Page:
Python 2.6 introduced a better way to format strings with the .format() function. With the .format() function the placeholder fields are marked with open and close curly braces, the fields we want to replace are then specified as function parameters.

Syntax:
 "string {} string {} string".format(replace, replace)
Example: string format() function
message = "Hello {}, welcome to the Python {} tutorial".format("there", "string")

print(message)

In the example above we replace each instance of the open and close curly braces with a word inside the format() function’s parameters.

We can also reference variables by using numbers to order them in the string.

Syntax:
 "string {2} string {0} string {1}".format(replace_0, replace_1, replace_2)
Example: order replacements by number in the format() function
message = "Hello {1}, welcome to the Python {0} tutorial".format("string", "there")

print(message)

We can go a step further and insert the variable names giving us the perk of passing objects, then referencing their parameters and methods or use ** with dictionaries.

We won’t demonstrate it here, but the point is that the .format() function is definitely a step up from %-formatting.

Don’t use the .format() function

The .format() function isn’t great because it is still quite verbose, specially when dealing with multiple parameters in longer strings.

f-Strings

Python 3.6 introduced us to f-Strings, or “formatted string literals”. f-Strings are string literals that have curly braces containing the expressions that will be replaced with their respective values. The expressions are formatted using the __format__ protocol.

The syntax is similar to that of the .format() function but much less verbose. An f-String requires us to prefix the string with the letter “f”.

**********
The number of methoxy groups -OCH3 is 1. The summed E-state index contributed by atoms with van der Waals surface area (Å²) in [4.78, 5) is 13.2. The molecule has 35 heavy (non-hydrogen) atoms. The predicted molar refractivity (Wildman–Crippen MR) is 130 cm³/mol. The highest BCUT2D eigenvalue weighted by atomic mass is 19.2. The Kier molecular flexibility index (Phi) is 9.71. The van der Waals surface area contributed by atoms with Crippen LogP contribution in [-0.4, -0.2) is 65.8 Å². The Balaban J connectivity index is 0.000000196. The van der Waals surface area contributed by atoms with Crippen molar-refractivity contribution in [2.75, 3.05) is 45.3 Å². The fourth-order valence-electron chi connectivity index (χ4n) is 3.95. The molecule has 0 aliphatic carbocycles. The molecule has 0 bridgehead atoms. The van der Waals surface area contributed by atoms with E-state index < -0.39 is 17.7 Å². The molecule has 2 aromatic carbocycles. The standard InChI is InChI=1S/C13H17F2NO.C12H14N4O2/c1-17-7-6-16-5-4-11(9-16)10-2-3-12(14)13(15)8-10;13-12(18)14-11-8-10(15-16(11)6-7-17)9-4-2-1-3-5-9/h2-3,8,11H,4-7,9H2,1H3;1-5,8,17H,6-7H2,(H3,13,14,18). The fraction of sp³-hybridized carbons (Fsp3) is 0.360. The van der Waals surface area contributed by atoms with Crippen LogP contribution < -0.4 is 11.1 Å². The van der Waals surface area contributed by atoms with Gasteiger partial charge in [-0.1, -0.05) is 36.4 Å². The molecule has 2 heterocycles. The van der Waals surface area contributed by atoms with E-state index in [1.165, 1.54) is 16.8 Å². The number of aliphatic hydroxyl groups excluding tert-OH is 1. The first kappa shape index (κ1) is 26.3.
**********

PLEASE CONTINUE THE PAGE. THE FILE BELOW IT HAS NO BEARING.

Syntax:
variable_name = value

f"string {variable_name} string"
Example: f-String with variables
name = "General Kenobi"
trait = "bold"

message = f"{name}. You are a {trait} one."

print(message)

In the example above we specify the variable names that we want to replace with their corresponding values between curly braces.

f-String Expressions

Because f-Strings are evaluated at runtime, we can use any valid Python expression inside them.

Example: arithmetic inside an f-string
 print(f"3 + 4 = {3 + 4}")

We can also call functions inside of f-Strings.

Example: call a function inside an f-string
def is_instrument(instrument):
    if instrument != "Guitar" or instrument != "Piano":
        return f"No Patrick, {instrument} is not an instrument"

    else:

        return "Yes, it is"



print(f"Is Mayonaise an instrument? {is_instrument('Mayonaise')}")

We can even use objects created from classes. However, we won’t look at it here because we haven’t covered classes and objects yet and the code would be too confusing.

Multi-line f-Strings

Just as with regular strings, we can break up an f-string into multiple lines in the source code. With f-strings we don’t need to use the backslash operator to indicate continuation, we wrap all the strings in parentheses.

Syntax:
(
f"string line 1"
f"string line 2"
f"string line 3"
)
Example:
name = "Monty"
language = "Python"
version = 3
topic = "f-Strings"

message = (
    f"Hello there {name}. "
    f"Welcome to the {language} {version} "
    f"{topic} tutorial"
)

print(message)

In the example above, we wrap our f-Strings in open and close parentheses which allows us to break them up into separate lines in the source code.

Each line requires its own wrapping quotes as well as the f prefix.

Use f-Strings instead of other string formatting

f-Strings are not only the best way to format strings but also offer increased speed at runtime.

If you are working with Python 3.6 or later, there is no reason not to use f-Strings instead of the .format() function or even %-formatting.

Summary: Points to remember

  • Strings can use single ( ), double ( ) or triple ( ”“” ) quotes.
  • A string is a collection of characters that can be accessed with the indexer.
  • A string is immutable, however we can “overwrite” a string variable with a new string at runtime.
  • We can use the backslash operator ( \ ) to break strings up into multiple lines in the source code.
  • Special characters not inside triple quote strings must be escaped with the backslash operator ( \ ).
  • Don’t use %-formatting to format strings.
  • Use the .format() function to format strings only if you are working with Python 2.6 to 3.5.
  • Use f-Strings to format strings if you are working with Python 3.6 and up.